If public spaces are essential for citizenship and cities, why do we know so little about our parks, playgrounds and forests and engage them so rarely? A report on the state of public spaces in Nairobi was released this month. It offers us several reasons to start deeply reflecting on our cities and ourselves.
While Africa is still the least urbanised continent, within a few decades, there will be more people living in urban areas than rural ones. With eight of the fastest growing cities in the world on our continent, we must ask ourselves what quality of life we expect of the African city.
Like most of Kenya’s towns and cities, Nairobi is still work in progress. At a quick glance, Nairobi is concrete, steel, tarmac and glass as well as mabati, dusty paths, open drains and barbed wire. Nairobi is also, a cosmopolitan home to 4.3 million people who co-exist and contest its 70,000 hectares.
Like most colonial cities, Nairobi was not designed for all to equally access, enjoy and live in it. Colonial spatial planning intentionally denied non-whites access to quality public green spaces. Residential segregation was strictly enforced by employment, land ownership and movement restrictions. It is interesting in the time of corona to note that colonial urban planning was heavily influenced by controlling imaginary and real diseases. Settlers chose Nairobi for the relative absence of mosquitoes. Their racist belief that Africans and Indians were inherently unhygienic races was also key to the original apartheid-like design of our capital city.
Independence shattered racial segregation but failed to plan for the population explosion and protect against class greed. Unprotected by enough citizens or State officers, the community centres of Jericho and Kaloleni and the playing grounds of Dandora and Donholm disappeared.
The architecture of fear ran riot. The middle class discovered WiFi, gated up, blocked off public roads and took their children to malls to play behind “the right of admission is reserved” signs. Public spaces became spaces to be feared or left for traffic circulation and the homeless. Despite five generations of residents, tragically most Nairobians reading this still behave like migrants with no obligation to create an inclusive city for all.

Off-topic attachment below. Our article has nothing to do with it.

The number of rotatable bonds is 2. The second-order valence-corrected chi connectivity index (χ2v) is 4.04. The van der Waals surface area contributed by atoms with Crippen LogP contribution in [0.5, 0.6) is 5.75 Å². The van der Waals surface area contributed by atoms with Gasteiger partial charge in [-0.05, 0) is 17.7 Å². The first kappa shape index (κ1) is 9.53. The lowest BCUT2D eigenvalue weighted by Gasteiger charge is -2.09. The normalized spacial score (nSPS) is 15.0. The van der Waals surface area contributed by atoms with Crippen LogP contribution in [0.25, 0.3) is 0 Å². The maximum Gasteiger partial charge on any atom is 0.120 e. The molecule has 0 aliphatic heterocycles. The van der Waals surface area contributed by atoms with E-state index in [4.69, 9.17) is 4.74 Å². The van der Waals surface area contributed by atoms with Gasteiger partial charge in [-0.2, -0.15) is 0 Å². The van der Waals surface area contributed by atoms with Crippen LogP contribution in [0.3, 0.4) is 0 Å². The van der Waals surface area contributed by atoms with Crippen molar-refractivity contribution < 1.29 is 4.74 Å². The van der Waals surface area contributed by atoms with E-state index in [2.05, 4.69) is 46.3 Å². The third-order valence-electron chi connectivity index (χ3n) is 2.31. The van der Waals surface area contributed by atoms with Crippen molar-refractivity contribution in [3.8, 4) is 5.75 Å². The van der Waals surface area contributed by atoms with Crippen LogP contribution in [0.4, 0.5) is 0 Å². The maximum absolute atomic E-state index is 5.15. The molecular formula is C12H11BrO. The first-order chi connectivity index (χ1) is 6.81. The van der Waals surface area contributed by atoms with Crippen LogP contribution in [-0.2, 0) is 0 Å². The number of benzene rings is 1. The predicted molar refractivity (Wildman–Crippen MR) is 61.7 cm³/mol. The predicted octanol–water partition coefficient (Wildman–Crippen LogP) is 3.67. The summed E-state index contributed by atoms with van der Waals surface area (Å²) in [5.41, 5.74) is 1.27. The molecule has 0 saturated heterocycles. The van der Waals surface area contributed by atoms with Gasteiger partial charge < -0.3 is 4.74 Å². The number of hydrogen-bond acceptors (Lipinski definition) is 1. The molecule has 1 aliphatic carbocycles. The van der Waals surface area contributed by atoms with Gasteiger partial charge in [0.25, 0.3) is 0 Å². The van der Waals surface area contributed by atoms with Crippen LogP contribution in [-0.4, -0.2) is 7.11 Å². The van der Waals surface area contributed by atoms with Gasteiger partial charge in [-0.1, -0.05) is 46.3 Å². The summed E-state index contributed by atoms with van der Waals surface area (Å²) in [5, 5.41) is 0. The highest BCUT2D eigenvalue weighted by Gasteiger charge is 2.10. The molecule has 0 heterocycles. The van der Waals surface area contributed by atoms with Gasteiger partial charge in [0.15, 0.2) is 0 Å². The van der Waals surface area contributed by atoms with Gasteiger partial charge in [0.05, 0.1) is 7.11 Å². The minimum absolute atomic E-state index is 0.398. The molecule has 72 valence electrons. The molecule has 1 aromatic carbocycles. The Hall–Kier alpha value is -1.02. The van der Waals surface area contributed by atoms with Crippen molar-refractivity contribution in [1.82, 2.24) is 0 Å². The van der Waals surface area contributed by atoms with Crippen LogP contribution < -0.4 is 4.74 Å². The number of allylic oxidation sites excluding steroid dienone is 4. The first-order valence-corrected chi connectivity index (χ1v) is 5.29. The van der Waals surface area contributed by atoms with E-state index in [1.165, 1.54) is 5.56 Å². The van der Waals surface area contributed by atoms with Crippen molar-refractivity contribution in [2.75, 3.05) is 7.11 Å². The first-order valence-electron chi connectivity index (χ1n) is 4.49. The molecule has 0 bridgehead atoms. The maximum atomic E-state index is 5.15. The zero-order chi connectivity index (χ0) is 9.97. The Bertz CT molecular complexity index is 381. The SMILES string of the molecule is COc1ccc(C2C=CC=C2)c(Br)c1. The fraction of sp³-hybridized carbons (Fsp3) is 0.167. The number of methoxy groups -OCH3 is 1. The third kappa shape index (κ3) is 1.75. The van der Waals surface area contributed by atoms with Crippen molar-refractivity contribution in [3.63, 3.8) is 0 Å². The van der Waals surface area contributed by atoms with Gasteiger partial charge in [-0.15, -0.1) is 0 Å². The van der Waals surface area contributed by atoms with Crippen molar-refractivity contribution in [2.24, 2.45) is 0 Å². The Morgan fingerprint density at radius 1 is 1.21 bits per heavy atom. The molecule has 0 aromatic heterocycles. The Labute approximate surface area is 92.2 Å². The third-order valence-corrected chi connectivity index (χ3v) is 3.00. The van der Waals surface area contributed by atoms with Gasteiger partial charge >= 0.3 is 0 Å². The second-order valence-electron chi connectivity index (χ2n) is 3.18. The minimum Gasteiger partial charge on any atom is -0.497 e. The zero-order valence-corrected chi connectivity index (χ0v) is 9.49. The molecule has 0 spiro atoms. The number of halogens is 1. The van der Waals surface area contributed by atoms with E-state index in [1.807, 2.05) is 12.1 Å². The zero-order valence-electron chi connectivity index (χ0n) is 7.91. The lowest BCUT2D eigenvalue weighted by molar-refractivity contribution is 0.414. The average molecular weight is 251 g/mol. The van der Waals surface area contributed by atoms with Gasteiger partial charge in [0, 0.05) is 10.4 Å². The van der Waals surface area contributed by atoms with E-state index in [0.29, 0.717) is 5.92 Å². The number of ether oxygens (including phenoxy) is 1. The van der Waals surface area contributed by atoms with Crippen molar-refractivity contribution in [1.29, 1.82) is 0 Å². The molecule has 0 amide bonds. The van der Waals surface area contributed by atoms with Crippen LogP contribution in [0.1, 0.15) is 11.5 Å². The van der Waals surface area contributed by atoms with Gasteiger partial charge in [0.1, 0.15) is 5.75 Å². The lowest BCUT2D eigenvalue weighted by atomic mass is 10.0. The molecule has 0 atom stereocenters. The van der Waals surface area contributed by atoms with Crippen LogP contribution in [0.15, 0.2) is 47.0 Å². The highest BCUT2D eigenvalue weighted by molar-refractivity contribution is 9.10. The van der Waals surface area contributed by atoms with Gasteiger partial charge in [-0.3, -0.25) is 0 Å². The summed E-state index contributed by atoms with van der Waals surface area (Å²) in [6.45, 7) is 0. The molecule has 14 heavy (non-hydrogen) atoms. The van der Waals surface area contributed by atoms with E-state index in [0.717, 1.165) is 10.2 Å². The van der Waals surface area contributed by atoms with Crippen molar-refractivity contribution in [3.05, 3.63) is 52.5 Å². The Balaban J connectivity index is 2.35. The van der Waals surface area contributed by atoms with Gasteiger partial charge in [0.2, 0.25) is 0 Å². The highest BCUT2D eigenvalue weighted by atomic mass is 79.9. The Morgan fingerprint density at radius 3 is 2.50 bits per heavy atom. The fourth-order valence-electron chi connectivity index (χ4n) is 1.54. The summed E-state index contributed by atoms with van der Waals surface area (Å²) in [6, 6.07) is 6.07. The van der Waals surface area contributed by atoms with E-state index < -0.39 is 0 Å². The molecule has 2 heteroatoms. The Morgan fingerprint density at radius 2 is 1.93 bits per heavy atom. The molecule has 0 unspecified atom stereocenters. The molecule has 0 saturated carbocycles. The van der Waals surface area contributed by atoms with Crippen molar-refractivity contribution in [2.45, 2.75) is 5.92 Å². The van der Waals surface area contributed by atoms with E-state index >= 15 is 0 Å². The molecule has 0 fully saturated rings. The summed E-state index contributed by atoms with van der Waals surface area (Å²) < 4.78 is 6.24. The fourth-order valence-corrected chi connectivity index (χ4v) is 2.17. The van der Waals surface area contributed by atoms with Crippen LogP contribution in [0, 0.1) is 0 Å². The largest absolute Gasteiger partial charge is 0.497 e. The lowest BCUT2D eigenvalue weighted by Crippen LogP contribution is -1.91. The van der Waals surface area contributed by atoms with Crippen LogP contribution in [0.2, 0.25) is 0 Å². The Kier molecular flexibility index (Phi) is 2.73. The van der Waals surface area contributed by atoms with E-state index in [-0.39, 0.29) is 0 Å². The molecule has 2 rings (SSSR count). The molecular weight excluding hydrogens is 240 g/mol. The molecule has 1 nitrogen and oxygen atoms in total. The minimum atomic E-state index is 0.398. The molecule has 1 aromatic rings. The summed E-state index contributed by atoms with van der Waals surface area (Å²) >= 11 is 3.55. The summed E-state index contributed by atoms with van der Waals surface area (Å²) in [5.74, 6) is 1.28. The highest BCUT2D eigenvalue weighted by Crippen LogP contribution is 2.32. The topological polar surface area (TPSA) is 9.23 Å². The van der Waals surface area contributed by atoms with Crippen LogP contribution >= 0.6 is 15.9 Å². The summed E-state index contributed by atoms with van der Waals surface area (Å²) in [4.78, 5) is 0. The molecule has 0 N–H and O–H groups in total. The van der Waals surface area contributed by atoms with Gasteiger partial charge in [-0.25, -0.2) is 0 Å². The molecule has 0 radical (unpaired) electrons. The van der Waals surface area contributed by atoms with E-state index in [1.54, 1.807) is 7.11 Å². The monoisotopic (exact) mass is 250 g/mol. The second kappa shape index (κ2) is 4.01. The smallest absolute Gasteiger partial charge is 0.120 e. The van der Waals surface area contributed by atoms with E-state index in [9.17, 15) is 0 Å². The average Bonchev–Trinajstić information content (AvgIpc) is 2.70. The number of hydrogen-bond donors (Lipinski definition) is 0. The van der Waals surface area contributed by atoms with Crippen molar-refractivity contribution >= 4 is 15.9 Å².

With this background, the Nairobi City County Public Space Inventory and Assessment Report published by UN-Habitat and the Nairobi City County Government makes interesting reading. Nairobi County has currently over 826 public spaces.
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The 3,000 hectares include 99 playgrounds, 51 sports fields, 15 parks and 19 gardens. Combined, Ngong and Karura forests span 1,930 hectares and represent over 60 per cent of Nairobi’s public spaces. Three hundred species of flora and fauna can be found in the Arboretum and City Park.
Despite this, public spaces largely remain under-protected, underdeveloped and inaccessible especially by people with disabilities, women and children. Only 24 and 5 public spaces are easily accessible by public transport and bicycles respectively and only one space is disability friendly.
A mere 46 of 826 public spaces are in the 130 informal settlements where over sixty per cent of Nairobians live. Just under half of all public spaces are too noisy or dirty from uncollected garbage to be places of serenity. All of Nairobi’s green public spaces together is still 10-15 per cent less than the global average for successful cities. We cannot leave this to the Environment Ministry, Nairobi Metropolitan Services and the County Government of Nairobi to fix. To do so would leave us as subjects not the citizens described in Article 1 of the Constitution.
Becoming citizens would require nurturing your curiosity and visit some of these 826 public spaces. Have you visited the Westlands Botanical Garden near Westgate Mall or John Michuki Park yet? Next month marks the fifth year of the Changing Faces Challenge organised by the Public Space Network.
Why don’t you enter your neighbourhood and compete to revitalise, transform or create a new public space? Citizens and civic groups could also speak up and demand the reclamation of all the public spaces listed in the Ndungu Commission of Inquiry into the Illegal and Irregular Allocation of Public Land Report.
Given rapid urbanisation in Nakuru and other Kenyan towns, these actions apply to everyone in the other 46 counties as well. If public spaces are central to being a citizen, can we really be citizens without participating in the construction and management of our cities? Let’s choose being citizens for a change.
-Mr Houghton is Amnesty International Executive Director and Mr Ojal is Urban Designer and Placemaking Expert. Both write in their personal capacity.